Xamarin, the mobile app development startup that's growing increasingly tight with Microsoft, has hired a longtime executive from the software giant to help take its business to the next level.
Sam Henry, who spent nearly 15 years at Microsoft in various developer facing roles, joined Xamarin in November as vice president of sales strategy. Xamarin announced his hiring in a press release Thursday.
Henry's latest role at Microsoft was head of global sales enablement, which included oversight of sales strategy, field marketing and sales support for Visual Studio, MSDN and Azure.
In Xamarin, Henry joins a startup that's already hugely popular with developers because it lets them build native iOS and Android apps using Microsoft's C# programming language.
Xamarin claims more than 870,000 developers are using its products, and its customer lineup includes GitHub, McKesson, Dow Jones, Cognizant, Halliburton and Blue Cross Blue Shield, among others.
In an interview Friday, Henry told CRN he's planning to double the size of Xamarin's sales and customer engagement team to around 100, hiring staff at its San Francisco headquarters and other global offices.
Xamarin will continuing targeting enterprise customers, and Henry said he's already got a nucleus for a team that will serve as a kind of "mobile advisor" to large businesses that use Xamarin.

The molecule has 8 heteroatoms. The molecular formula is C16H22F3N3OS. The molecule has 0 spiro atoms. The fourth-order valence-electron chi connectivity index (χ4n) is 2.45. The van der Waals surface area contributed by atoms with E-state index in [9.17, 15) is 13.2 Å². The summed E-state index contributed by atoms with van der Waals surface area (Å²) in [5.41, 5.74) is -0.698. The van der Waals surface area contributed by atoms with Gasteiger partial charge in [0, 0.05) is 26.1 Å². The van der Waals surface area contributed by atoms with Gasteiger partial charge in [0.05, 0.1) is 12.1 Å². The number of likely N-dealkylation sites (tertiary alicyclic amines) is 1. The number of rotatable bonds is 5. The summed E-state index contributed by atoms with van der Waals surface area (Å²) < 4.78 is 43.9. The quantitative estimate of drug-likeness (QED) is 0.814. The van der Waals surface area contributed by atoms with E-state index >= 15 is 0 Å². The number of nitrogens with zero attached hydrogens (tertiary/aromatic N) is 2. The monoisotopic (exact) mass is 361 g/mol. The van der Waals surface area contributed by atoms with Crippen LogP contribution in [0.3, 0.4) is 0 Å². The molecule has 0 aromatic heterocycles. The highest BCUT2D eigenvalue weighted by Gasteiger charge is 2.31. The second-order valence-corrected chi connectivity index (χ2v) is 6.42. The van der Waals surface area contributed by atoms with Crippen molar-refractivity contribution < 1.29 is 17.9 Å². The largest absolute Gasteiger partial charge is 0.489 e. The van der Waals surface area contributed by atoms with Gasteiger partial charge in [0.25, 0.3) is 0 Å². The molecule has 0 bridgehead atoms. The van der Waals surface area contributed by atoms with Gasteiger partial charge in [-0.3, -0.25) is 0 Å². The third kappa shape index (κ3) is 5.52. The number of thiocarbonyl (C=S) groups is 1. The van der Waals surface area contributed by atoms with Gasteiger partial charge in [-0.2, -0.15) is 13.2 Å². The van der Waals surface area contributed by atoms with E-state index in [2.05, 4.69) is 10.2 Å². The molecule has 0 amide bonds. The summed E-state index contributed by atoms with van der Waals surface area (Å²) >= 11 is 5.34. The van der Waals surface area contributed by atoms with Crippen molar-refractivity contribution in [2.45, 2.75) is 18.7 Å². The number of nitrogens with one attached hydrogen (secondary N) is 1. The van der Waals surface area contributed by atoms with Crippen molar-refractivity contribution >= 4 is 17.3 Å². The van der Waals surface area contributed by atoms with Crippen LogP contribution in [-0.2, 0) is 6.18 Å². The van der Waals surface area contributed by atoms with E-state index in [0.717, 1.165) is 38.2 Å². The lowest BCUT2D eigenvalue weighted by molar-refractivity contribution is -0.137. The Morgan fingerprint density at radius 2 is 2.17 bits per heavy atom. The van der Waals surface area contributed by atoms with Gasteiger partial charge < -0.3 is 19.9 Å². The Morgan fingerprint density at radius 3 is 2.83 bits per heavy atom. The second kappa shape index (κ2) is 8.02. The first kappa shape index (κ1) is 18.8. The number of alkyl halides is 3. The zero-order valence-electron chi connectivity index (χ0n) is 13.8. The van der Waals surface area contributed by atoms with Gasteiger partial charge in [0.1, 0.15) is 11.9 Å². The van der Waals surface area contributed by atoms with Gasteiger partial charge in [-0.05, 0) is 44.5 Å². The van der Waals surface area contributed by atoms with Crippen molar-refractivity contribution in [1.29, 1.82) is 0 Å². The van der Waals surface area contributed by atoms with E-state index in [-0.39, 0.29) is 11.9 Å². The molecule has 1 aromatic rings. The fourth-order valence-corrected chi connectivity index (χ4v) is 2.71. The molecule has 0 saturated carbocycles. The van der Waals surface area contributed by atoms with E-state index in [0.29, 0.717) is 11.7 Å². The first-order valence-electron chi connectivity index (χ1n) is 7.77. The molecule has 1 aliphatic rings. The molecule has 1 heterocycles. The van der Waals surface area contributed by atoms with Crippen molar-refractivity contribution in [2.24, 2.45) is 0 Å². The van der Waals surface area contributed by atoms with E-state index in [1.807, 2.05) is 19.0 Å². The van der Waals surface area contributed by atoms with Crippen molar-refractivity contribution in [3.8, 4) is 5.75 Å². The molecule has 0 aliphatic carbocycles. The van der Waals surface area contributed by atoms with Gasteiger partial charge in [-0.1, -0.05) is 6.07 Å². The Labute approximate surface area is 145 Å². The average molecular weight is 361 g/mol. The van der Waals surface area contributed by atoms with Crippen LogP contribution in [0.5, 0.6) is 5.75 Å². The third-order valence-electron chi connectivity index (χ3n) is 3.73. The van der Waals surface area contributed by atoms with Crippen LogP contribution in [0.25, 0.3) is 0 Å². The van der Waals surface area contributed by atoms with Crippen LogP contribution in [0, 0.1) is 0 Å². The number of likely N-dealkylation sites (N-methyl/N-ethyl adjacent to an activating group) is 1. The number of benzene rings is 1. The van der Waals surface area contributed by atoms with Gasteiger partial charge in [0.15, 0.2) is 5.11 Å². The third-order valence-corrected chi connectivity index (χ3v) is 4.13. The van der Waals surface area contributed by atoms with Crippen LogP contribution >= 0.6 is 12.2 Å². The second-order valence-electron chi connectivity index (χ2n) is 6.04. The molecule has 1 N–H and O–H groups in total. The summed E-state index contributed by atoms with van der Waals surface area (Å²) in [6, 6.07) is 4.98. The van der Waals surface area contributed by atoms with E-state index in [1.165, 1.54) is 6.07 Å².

While Microsoft is Xamarin's highest profile partner, it also works with IBM, SAP and Salesforce.com, and Henry said the startup is also open to partnerships with other platform vendors.
"Our goal here is to be the center of the mobile universe from a platform perspective," Henry told CRN.
Dave Rader, CTO at Alliance Global Services, a Philadelphia-based Xamarin partner, told CRN he thinks Henry's hiring is good news for partners that are looking to generate revenue on the Xamarin platform.
"Sam's knowledge of the existing C#/.Net developer base, and his successful outreach to open source adopters, should help Xamarin enhance their offerings and programs to win over developers considering alternatives like HTML5 or Appcelerator," Rader said.
Henry was at Microsoft when it released .NET in 2000 and was part of the .NET framework and Visual Studio team. This was "an unbelievable time" for Microsoft developers who were just getting their heads around the possibilities of C# and object-oriented development, he told CRN.
Xamarin has the same kind of "feverish momentum" that .NET had at the time, Henry said, adding that he believes Xamarin could become the enterprise standard for mobile application development.
Xamarin landed a $54 million Series C round in August and has raised $82 million since it founding in 2011.
Microsoft was said to be interested in acquiring Xamarin prior to its Build conference last April, and while that didn't come to fruition, there are plenty of developers who think it's still possible.
Xamarin could be a target for other mobile vendors as well. Henry said Xamarin will listen to offers from suitors but is in no hurry to be acquired.
"We're going to listen, but we're very happy being an independent company," he said.